Coming off Yahoo’s toughest year since the dot-com bust, chairman Terry Semel remained upbeat Tuesday, as he faced shareholders who have watched their investments shrivel while rival Google sprinted further ahead in the online advertising race.
“Yahoo has staked out a strong competitive position,” Semel said during Yahoo’s annual meeting, and “we are better positioned than we have ever been before.”
The gathering gave shareholders a chance to air their frustration over an 18% drop in the company’s stock price since last year’s meeting. The downturn has wiped out about $10 billion in shareholder wealth.
Google shares have surged by 32% during the same period, giving it a market value of nearly $160 billion — more than four times that of Yahoo, which was the larger of the two Internet icons when Google went public in August 2004.
Yahoo shares fell 30¢ to $27.05 Tuesday while Google shares dropped $6.57 to finish at $504.77.
Only one shareholder, Naples, Fla., money manager Eric Jackson, chastised Semel for Yahoo’s inability to keep pace with Google during Tuesday’s two-hour meeting.
“I am surprised you did not apologize to Yahoo shareholders for the last three years of performance,” Jackson told Semel after the executive’s prepared remarks.
Although few of the roughly 150 shareholders at Tuesday’s meeting stepped up to the microphone to question Semel, some used their ballots to express their discontent with the company’s board of directors.
Based on a preliminary count, one-third of the voting shareholders opposed the re-election of at least one Yahoo director. It’s rare for corporate directors to be opposed by more than 10% of the vote in uncontested elections like Yahoo’s.
Company officials declined to provide a specific breakdowns on how shareholders voted for each of Yahoo’s 10 directors, including Semel. The individual results will be disclosed when Yahoo files its second-quarter report with the Securities and Exchange Commission, company spokeswoman Helena Maus said.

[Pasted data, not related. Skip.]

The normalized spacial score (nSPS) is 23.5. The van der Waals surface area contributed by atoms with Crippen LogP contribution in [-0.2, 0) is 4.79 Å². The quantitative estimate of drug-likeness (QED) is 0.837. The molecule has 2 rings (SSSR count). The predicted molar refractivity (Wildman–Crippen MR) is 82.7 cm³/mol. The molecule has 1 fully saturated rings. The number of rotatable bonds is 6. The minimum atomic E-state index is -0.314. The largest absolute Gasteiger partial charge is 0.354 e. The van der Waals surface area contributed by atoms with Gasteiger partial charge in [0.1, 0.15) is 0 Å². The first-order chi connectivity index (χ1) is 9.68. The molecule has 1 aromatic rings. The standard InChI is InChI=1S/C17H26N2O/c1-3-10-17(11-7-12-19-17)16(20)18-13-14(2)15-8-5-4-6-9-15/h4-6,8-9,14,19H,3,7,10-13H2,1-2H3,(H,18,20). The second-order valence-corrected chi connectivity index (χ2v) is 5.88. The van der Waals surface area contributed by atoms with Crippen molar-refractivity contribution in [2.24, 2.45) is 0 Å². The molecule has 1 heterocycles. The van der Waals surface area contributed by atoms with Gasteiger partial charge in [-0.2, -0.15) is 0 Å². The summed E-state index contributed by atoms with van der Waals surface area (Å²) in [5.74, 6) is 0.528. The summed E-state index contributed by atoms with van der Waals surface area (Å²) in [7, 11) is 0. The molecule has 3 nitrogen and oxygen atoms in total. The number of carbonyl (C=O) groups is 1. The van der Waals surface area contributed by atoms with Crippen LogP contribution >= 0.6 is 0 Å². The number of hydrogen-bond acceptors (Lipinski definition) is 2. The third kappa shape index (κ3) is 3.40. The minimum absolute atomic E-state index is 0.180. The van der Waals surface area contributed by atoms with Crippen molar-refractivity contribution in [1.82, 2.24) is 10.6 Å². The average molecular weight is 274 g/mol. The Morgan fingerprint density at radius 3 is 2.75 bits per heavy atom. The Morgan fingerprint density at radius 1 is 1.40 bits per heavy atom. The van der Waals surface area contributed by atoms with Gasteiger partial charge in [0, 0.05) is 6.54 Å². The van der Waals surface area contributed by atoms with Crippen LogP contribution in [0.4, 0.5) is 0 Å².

Three major shareholder advisory firms had recommended opposing the re-election of Roy Bostock, Ron Burkle and Arthur Kern, the directors on Yahoo’s compensation committee.
The firms concluded the trio should be punished for richly rewarding Semel even as shareholders suffered. In 2006, Semel received a compensation package valued at $71.7 million — more than any other chief executive at the 386 publicly held companies covered in an Associated Press analysis of nation’s top corporate paychecks.
Yahoo co-founder Jerry Yang, who also is a company director, provided Semel with a vote of confidence toward the end of the meeting, when he reassured Jackson that the company is headed in the right direction despite Wall Street’s doubts.
“These are pretty exciting times for Yahoo,” Yang said. “I think the internal perception of what we can achieve as a team is different from the external perception. We want to prove it.”
After Semel’s six years as Yahoo’s CEO, his fate appears to be riding on recent improvements to the company’s system for delivering text-based ads, alongside search results and the Web content of its partners through an upgrade known as Panama.
For the past few years, Google has done a better job picking out ads that induce revenue-generating clicks — one of the biggest reasons why it now makes more money in a single quarter than Yahoo does in an entire year.